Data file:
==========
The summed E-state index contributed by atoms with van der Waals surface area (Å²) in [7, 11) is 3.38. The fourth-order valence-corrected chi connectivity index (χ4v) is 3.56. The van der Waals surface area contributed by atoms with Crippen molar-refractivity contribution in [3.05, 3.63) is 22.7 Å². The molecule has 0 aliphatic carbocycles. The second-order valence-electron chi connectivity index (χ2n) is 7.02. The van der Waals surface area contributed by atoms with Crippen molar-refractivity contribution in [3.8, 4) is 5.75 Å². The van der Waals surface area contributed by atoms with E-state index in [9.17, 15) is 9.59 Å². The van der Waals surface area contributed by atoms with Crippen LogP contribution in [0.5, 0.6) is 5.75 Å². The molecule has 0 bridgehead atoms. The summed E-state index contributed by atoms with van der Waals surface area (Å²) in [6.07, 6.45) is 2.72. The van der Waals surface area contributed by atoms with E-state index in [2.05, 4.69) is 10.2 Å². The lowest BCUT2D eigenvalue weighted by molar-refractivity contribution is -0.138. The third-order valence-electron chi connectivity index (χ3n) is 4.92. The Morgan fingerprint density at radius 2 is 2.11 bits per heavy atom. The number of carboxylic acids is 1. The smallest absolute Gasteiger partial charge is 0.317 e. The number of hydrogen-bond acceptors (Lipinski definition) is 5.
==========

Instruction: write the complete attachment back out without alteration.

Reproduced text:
The summed E-state index contributed by atoms with van der Waals surface area (Å²) in [7, 11) is 3.38. The fourth-order valence-corrected chi connectivity index (χ4v) is 3.56. The van der Waals surface area contributed by atoms with Crippen molar-refractivity contribution in [3.05, 3.63) is 22.7 Å². The molecule has 0 aliphatic carbocycles. The second-order valence-electron chi connectivity index (χ2n) is 7.02. The van der Waals surface area contributed by atoms with Crippen molar-refractivity contribution in [3.8, 4) is 5.75 Å². The van der Waals surface area contributed by atoms with E-state index in [9.17, 15) is 9.59 Å². The van der Waals surface area contributed by atoms with Crippen LogP contribution in [0.5, 0.6) is 5.75 Å². The molecule has 0 bridgehead atoms. The summed E-state index contributed by atoms with van der Waals surface area (Å²) in [6.07, 6.45) is 2.72. The van der Waals surface area contributed by atoms with E-state index in [2.05, 4.69) is 10.2 Å². The lowest BCUT2D eigenvalue weighted by molar-refractivity contribution is -0.138. The third-order valence-electron chi connectivity index (χ3n) is 4.92. The Morgan fingerprint density at radius 2 is 2.11 bits per heavy atom. The number of carboxylic acids is 1. The smallest absolute Gasteiger partial charge is 0.317 e. The number of hydrogen-bond acceptors (Lipinski definition) is 5.